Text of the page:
The people who knew Jim Harrelson best knew the “Do Good” on his bottles was more than just a slogan. It was his life’s mission.
The Do Good Distillery founder passed away Sunday after suffering a heart attack. He was 38.
Before launching his craft distillery in 2013, the Modesto native spent 14 years in the Stanislaus County Sheriff’s Department as a deputy and detective. His family said the company’s name comes from the Benjamin Franklin attributed quote “Do well by doing good.” His wife, fellow Modesto native Liz Harrelson, said people have been reaching out to her from across the country since he went into full cardiac arrest July 31 to express what he meant to them.
“(Another distiller) told me, ‘Originally when I heard the name Do Good Distillery I thought it sounded absurd and then I met Jim and I thought, you know what, that makes sense,’ ” she said.
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Before he got into distilling, Harrelson was an avid home brewer of beer. His love of craft whiskey came from his brother-in law, former Oakdale police officer Paul Katuszonek, who was killed in an off-duty automobile accident in 2012. A large photo of Katuszonek still hangs in the distillery’s tasting room.
From law enforcement to whiskey
About four years ago Harrelson made the leap from law enforcement to distilling. While some questioned the career change, Liz Harrelson said her husband never set a goal he didn’t accomplish. While at Davis High School he was a standout baseball pitcher and went on to play for Modesto Junior College and then in the minor leagues. Then he decided to go into the sheriff’s department and became a member of its bomb squad and a training officer. He was also an avid runner, completing half marathons.
Harrelson was serving as president of the California Artisanal Distillers Guild and last year helped to successfully lobby to change the law and allow small-batch distillers to sell their products on their properties. In a few short years Do Good has become one of the fastest-growing micro-distilleries in the state, if not the country, said longtime area brewer Bill Coffey.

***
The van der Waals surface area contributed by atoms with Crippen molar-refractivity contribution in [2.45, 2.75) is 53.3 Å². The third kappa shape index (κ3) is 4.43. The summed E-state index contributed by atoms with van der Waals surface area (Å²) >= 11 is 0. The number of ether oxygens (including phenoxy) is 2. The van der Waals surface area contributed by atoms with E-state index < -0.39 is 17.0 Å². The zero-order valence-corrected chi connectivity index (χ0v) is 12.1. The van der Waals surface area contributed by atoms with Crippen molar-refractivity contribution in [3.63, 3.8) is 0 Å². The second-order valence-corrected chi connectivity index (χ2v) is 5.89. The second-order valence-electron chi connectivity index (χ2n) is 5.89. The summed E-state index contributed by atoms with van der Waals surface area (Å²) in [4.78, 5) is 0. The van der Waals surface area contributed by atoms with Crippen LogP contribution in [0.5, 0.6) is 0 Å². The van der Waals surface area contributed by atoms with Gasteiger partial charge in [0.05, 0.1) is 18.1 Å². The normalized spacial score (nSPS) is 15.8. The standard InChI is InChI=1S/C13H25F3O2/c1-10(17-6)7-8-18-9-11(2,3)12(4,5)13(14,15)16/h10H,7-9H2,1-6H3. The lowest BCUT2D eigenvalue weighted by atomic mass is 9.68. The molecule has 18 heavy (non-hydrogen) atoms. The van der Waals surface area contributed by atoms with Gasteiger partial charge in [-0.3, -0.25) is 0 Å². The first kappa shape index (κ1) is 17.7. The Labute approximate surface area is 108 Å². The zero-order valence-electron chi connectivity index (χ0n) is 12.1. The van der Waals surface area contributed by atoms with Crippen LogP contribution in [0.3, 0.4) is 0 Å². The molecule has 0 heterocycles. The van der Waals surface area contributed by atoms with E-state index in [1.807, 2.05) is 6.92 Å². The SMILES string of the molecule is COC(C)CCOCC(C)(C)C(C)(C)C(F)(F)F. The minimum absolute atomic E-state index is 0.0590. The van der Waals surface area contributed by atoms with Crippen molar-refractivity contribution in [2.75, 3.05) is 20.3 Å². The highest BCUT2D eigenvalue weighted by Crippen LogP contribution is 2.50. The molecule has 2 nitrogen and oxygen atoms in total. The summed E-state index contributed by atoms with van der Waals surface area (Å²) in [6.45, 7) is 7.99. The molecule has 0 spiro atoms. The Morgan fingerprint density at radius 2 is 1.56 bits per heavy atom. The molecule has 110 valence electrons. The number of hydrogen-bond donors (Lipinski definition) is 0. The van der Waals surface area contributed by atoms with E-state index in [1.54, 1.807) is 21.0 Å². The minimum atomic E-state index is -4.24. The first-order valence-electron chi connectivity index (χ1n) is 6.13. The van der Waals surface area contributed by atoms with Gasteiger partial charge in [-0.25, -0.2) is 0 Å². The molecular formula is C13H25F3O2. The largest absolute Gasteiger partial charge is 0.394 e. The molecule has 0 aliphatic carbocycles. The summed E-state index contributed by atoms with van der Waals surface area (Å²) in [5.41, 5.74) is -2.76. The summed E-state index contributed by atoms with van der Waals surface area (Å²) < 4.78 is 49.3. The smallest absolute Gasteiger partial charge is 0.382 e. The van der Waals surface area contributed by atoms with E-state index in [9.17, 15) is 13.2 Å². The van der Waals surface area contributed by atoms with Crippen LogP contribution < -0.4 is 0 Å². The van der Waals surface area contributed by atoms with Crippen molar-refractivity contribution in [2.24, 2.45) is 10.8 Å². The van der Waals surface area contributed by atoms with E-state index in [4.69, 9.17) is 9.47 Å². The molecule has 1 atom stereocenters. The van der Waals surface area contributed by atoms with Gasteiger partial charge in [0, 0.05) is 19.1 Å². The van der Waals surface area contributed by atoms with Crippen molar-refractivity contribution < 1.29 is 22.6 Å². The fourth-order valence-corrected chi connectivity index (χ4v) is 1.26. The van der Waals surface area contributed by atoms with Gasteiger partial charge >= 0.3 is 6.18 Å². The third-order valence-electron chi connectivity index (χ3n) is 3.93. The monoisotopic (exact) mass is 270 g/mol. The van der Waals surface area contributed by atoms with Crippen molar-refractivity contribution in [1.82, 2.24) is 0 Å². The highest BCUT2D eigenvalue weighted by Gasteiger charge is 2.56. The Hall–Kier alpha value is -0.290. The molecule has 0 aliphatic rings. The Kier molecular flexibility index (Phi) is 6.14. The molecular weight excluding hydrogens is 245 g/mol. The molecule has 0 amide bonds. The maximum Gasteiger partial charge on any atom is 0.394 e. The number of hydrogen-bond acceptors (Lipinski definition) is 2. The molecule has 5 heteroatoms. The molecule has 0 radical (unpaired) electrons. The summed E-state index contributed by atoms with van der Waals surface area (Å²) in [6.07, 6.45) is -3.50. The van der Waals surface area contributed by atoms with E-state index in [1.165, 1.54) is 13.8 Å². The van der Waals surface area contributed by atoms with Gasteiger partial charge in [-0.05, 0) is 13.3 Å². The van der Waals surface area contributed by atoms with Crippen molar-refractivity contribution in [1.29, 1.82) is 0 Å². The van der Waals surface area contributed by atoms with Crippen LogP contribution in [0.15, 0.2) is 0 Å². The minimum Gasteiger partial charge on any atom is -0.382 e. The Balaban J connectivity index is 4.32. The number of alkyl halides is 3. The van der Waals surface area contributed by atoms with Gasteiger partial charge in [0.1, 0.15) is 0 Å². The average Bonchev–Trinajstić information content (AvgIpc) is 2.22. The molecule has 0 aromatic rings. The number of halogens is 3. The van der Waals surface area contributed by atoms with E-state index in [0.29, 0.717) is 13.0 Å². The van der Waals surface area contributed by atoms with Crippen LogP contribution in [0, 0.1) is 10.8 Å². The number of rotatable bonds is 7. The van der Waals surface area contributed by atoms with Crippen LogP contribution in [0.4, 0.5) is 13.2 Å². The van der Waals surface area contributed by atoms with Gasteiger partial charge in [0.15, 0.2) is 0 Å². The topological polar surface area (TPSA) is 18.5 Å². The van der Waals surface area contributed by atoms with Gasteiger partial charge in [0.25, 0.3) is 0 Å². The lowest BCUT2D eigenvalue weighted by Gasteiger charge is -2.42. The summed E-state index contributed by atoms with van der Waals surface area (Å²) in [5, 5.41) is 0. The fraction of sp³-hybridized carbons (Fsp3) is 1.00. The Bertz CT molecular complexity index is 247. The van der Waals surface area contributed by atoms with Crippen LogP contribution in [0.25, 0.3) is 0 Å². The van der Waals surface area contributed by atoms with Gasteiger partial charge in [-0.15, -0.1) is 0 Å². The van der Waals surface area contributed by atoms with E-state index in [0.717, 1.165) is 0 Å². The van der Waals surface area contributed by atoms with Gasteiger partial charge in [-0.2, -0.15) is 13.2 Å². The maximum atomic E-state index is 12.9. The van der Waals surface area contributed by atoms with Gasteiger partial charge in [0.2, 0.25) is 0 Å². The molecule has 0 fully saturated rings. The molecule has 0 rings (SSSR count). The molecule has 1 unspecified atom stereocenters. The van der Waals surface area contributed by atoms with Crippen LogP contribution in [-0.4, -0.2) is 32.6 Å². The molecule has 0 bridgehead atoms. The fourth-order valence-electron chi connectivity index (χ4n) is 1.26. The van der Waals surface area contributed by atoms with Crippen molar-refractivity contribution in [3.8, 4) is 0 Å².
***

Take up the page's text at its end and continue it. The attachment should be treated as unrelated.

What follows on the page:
The distillery produces 10 different spirits, including several varieties of whiskey as well as rum and gin. Do Good can be found locally in Save Mart and O’Brien’s Market stores, as well as other retail locations across the state, Wyoming and even Germany. The family-run business includes his wife and several relatives including his sister-in-law, brother-in-law and aunt.
“He was a pioneer. I think there is going to be a generation, honestly, of brewers and distillers that came from Jim,” said Coffey, who started working as Do Good’s distiller about a year ago. “I get emails every day now from people that he affected. I think that’s his legacy, he is going to be that guy who helped 500 distilleries get going.”
He really did ‘Do Good’
Harrelson’s generosity of time and spirit was well-known. He often let other breweries and distilleries use his barrels and helped them set up their operations. When they met some nine years ago, Liz Harrelson said, their first Thanksgiving together was spent eating a quiet dinner at home and then taking food to people in the parks he knew from his patrols in the city’s airport neighborhood.
“Early when we were dating I said, ‘how can you do all this police work?’ and he said, ‘I don’t kid myself that I can change the world,’ ” she said. “But I never believed him; he did go out there to change the world and help people.”
His co-workers in the sheriff’s department said he was the kind of person who drew others to him, and put people at ease.
“As a deputy, he is someone you always wanted there with you. He was one of those people that once you saw him show up on any kind of an incident, no matter how extreme, you always felt better that he was there,” said longtime friend and sheriff’s deputy Dave Thompson.
After leaving the sheriff’s department Harrelson also became known for his large and full beard, which he joked that he wanted to be so big “it looks like it needs a flea collar,” Liz Harrelson said. That was part of his humorous side, which included the title on his business cards which read “Master-in-Chief of All Things Whiskey” instead of “CEO.”
Company will continue
The family plans to continue the distillery and business in his memory. The company currently has about 14 full- and part-time employees.
“We want to honor Jim and his legacy as well. I couldn’t think of anything he would want less than to have the company not continue,” said sister-in-law Shannon Smith, who is a partner in Do Good.
Harrelson is survived by his wife, Liz; three daughters, Mary, 12, Brooke, 7, and Katy 3; as well as his mother and stepfather, Debra and James Jorge of Sonora; father, Butch Harrelson of Modesto, and siblings Misti Harrelson, Adam Jorge and Luna Jorge, who all live in California.
A public memorial service is being planned, but a date has not been finalized. The family has not set up a GoFundMe page and ask instead that all donations be made to Community Hospice in his name.
In his final act of doing good, the family has donated his organs.
“Seven or eight families will be getting wonderful phone calls,” Liz Harrelson said. “My hope is his legacy would just be small acts of kindness. If you are able to help somebody then you absolutely should. You would never hear Jim say, ‘Oh they’ll figure it out for themselves or that’s not my job.’ I would hope that Jim’s legacy would be one of action and compassion.”